Patients may be confused when considering to undergo cataract surgery. If you check the internet for information, you may be offered a choice of two surgical options: traditional cataract surgery or laser-assisted cataract surgery.
Cataract surgery is one of the most common surgeries in the world and it is recognized as a safe and effective procedure. In recent years, laser-assisted cataract surgery has been offered as a new step forward in this field. But, is it really?
Modern cataract surgery is called phacoemulsification. The objective is to break, melt and vacuum the lens out of the eye using the ultrasound issued by a probe. We set it into the eye through such small incision that self-seals. Surgeons create these incisions with small precision metal or diamond blades. We also open the lens capsule with a circular tear that allows us to reach the lens body and remove it. The surgery finishes with the implantation of an artificial intraocular lens that replaces the former human cloudy lens into the remaining capsular bag.
With laser-assisted cataract surgery, a computer analyses the characteristics of your eye to create the incisions, the round capsular tear and cut the lens in small pieces to be then removed using the same ultrasound probe that we use in traditional cataract surgery. The IOL is implanted the same way also and the corneal incisions usually do not require stitches. Both procedures are basically the same technique and the recovery and results are the same.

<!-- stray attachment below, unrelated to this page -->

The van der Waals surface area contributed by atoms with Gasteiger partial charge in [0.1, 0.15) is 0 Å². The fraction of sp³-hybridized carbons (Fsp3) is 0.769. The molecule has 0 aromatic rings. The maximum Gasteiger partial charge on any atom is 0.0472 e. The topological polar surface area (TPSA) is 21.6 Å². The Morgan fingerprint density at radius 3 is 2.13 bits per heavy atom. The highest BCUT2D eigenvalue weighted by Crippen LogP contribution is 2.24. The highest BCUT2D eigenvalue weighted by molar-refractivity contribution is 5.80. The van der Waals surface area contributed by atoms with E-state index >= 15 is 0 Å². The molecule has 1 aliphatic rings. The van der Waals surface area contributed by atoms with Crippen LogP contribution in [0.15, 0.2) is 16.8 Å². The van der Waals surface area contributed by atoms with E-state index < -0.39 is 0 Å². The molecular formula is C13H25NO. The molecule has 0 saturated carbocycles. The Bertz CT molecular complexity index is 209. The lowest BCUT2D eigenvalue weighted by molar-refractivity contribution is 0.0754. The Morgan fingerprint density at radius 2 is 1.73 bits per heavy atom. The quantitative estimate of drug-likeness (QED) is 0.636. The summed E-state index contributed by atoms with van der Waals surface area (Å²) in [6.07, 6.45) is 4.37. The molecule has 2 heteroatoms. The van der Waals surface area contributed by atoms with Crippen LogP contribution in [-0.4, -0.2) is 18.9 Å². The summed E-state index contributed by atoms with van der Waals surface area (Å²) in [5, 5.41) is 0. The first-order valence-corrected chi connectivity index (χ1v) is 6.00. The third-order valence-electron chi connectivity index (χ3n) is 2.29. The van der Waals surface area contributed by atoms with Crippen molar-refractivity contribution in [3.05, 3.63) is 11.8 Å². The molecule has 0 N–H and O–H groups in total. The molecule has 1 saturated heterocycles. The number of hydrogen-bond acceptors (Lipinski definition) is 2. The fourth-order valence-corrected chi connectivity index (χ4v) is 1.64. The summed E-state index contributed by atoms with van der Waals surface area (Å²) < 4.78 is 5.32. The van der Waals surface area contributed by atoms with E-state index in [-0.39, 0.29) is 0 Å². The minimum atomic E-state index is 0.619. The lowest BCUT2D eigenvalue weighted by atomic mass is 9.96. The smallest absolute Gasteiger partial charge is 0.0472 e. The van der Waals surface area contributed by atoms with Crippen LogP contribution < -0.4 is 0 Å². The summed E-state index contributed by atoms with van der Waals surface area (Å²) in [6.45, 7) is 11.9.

It seems we have an enhancement in cataract surgery but no study has shown today that laser-assisted cataract surgery results in fewer complications or better visual outcomes than traditional cataract surgery. With any type of cataract surgery, your outcome depends in large part on the skill and experience of your eye surgeon. For a skilled surgeon is not a problem to perform the steps that the laser do, and the steps where there are more surgical problems are those not made by the laser that requires the skilled surgeon’s hand.
There are no clear indications today for laser-assisted cataract surgery over the traditional procedure. Some centres are offering it in cases of high astigmatism to create corneal specific incisions to decrease it, but we also can add LASIK or PRK to enhance this cases after the cataract surgery. We call this procedure bioptics.
The final consideration is that the price is higher for laser-assisted cataract surgery. Laser machines are expensive and there is an extra cost to be charged for the surgery fees. When we talk about health, I think the price is the last thing to talk about, but we have to. Most of my patients choose the expensive procedure if it gives an advantage over the cheap one. They can be better results, lower pain, fastest recovery… But for what we have seen by now, there are no clear advantages to perform most of the cases with the laser. On the other hand, this technology is under development now and it can give us more benefits in the future. I think it can be the next step forward to enhance cataract surgery. And it shows that the current “traditional” phacoemulsification with all the technological development it has had, is difficult to be improved.
Tip – It is funny to talk about “traditional” surgery to refer a technique that was a big jump 30 years ago. At that time, most of the surgeons were changing to it from the “traditional” extracapsular extraction. But time passes very fast!